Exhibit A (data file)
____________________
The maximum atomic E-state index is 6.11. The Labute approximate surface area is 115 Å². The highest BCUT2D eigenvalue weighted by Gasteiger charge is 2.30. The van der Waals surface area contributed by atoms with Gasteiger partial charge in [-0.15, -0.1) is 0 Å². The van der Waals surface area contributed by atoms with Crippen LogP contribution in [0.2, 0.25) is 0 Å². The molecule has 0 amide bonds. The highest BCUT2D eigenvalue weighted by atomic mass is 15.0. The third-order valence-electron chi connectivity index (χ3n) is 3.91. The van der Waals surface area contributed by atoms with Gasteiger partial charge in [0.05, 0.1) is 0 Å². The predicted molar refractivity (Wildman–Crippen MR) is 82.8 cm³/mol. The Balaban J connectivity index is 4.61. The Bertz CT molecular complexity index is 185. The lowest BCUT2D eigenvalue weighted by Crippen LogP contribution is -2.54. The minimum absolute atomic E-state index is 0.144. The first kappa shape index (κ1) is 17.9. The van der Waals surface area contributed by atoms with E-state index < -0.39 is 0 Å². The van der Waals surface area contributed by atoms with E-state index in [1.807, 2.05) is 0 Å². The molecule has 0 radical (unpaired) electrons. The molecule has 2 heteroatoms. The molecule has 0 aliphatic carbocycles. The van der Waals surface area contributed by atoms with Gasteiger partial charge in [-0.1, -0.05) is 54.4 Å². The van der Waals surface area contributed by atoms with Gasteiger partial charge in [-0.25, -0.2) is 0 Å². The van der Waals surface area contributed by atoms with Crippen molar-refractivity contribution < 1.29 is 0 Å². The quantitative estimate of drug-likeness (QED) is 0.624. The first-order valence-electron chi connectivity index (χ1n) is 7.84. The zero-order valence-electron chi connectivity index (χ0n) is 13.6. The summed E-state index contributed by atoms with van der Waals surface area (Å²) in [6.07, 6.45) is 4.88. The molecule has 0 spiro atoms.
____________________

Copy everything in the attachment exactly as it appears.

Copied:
The maximum atomic E-state index is 6.11. The Labute approximate surface area is 115 Å². The highest BCUT2D eigenvalue weighted by Gasteiger charge is 2.30. The van der Waals surface area contributed by atoms with Gasteiger partial charge in [-0.15, -0.1) is 0 Å². The van der Waals surface area contributed by atoms with Crippen LogP contribution in [0.2, 0.25) is 0 Å². The molecule has 0 amide bonds. The highest BCUT2D eigenvalue weighted by atomic mass is 15.0. The third-order valence-electron chi connectivity index (χ3n) is 3.91. The van der Waals surface area contributed by atoms with Gasteiger partial charge in [0.05, 0.1) is 0 Å². The predicted molar refractivity (Wildman–Crippen MR) is 82.8 cm³/mol. The Balaban J connectivity index is 4.61. The Bertz CT molecular complexity index is 185. The lowest BCUT2D eigenvalue weighted by Crippen LogP contribution is -2.54. The minimum absolute atomic E-state index is 0.144. The first kappa shape index (κ1) is 17.9. The van der Waals surface area contributed by atoms with E-state index < -0.39 is 0 Å². The van der Waals surface area contributed by atoms with E-state index in [1.807, 2.05) is 0 Å². The molecule has 0 radical (unpaired) electrons. The molecule has 2 heteroatoms. The molecule has 0 aliphatic carbocycles. The van der Waals surface area contributed by atoms with Gasteiger partial charge in [-0.1, -0.05) is 54.4 Å². The van der Waals surface area contributed by atoms with Gasteiger partial charge in [-0.25, -0.2) is 0 Å². The van der Waals surface area contributed by atoms with Crippen molar-refractivity contribution < 1.29 is 0 Å². The quantitative estimate of drug-likeness (QED) is 0.624. The first-order valence-electron chi connectivity index (χ1n) is 7.84. The zero-order valence-electron chi connectivity index (χ0n) is 13.6. The summed E-state index contributed by atoms with van der Waals surface area (Å²) in [6.07, 6.45) is 4.88. The molecule has 0 spiro atoms.